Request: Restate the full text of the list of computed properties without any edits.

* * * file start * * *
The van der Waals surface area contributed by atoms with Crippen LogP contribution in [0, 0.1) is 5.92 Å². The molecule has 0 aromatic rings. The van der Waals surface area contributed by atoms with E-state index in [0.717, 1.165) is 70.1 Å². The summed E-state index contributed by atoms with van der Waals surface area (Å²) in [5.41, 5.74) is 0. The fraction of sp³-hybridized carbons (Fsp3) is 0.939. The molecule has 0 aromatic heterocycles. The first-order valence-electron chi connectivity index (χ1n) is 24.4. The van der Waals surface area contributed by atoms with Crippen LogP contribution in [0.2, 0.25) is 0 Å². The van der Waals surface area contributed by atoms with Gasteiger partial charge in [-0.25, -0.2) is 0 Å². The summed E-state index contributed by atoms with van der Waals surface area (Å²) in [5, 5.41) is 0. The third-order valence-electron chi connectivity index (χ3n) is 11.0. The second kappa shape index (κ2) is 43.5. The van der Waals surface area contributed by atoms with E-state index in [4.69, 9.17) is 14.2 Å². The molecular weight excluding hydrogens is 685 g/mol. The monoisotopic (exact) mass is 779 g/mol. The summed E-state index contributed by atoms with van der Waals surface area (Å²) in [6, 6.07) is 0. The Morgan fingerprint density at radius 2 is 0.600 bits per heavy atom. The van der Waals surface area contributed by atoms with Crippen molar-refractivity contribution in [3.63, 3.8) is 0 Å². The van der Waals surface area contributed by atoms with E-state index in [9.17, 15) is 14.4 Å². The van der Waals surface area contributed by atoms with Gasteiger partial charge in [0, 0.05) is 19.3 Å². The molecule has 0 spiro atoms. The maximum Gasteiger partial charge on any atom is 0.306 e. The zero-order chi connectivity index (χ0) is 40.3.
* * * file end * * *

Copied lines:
The van der Waals surface area contributed by atoms with Crippen LogP contribution in [0, 0.1) is 5.92 Å². The molecule has 0 aromatic rings. The van der Waals surface area contributed by atoms with E-state index in [0.717, 1.165) is 70.1 Å². The summed E-state index contributed by atoms with van der Waals surface area (Å²) in [5.41, 5.74) is 0. The fraction of sp³-hybridized carbons (Fsp3) is 0.939. The molecule has 0 aromatic heterocycles. The first-order valence-electron chi connectivity index (χ1n) is 24.4. The van der Waals surface area contributed by atoms with Crippen LogP contribution in [0.2, 0.25) is 0 Å². The van der Waals surface area contributed by atoms with Gasteiger partial charge in [-0.25, -0.2) is 0 Å². The summed E-state index contributed by atoms with van der Waals surface area (Å²) in [5, 5.41) is 0. The third-order valence-electron chi connectivity index (χ3n) is 11.0. The second kappa shape index (κ2) is 43.5. The van der Waals surface area contributed by atoms with E-state index in [4.69, 9.17) is 14.2 Å². The molecular weight excluding hydrogens is 685 g/mol. The monoisotopic (exact) mass is 779 g/mol. The summed E-state index contributed by atoms with van der Waals surface area (Å²) in [6, 6.07) is 0. The Morgan fingerprint density at radius 2 is 0.600 bits per heavy atom. The van der Waals surface area contributed by atoms with Crippen molar-refractivity contribution in [3.63, 3.8) is 0 Å². The van der Waals surface area contributed by atoms with E-state index in [9.17, 15) is 14.4 Å². The van der Waals surface area contributed by atoms with Gasteiger partial charge in [0, 0.05) is 19.3 Å². The molecule has 0 spiro atoms. The maximum Gasteiger partial charge on any atom is 0.306 e. The zero-order chi connectivity index (χ0) is 40.3.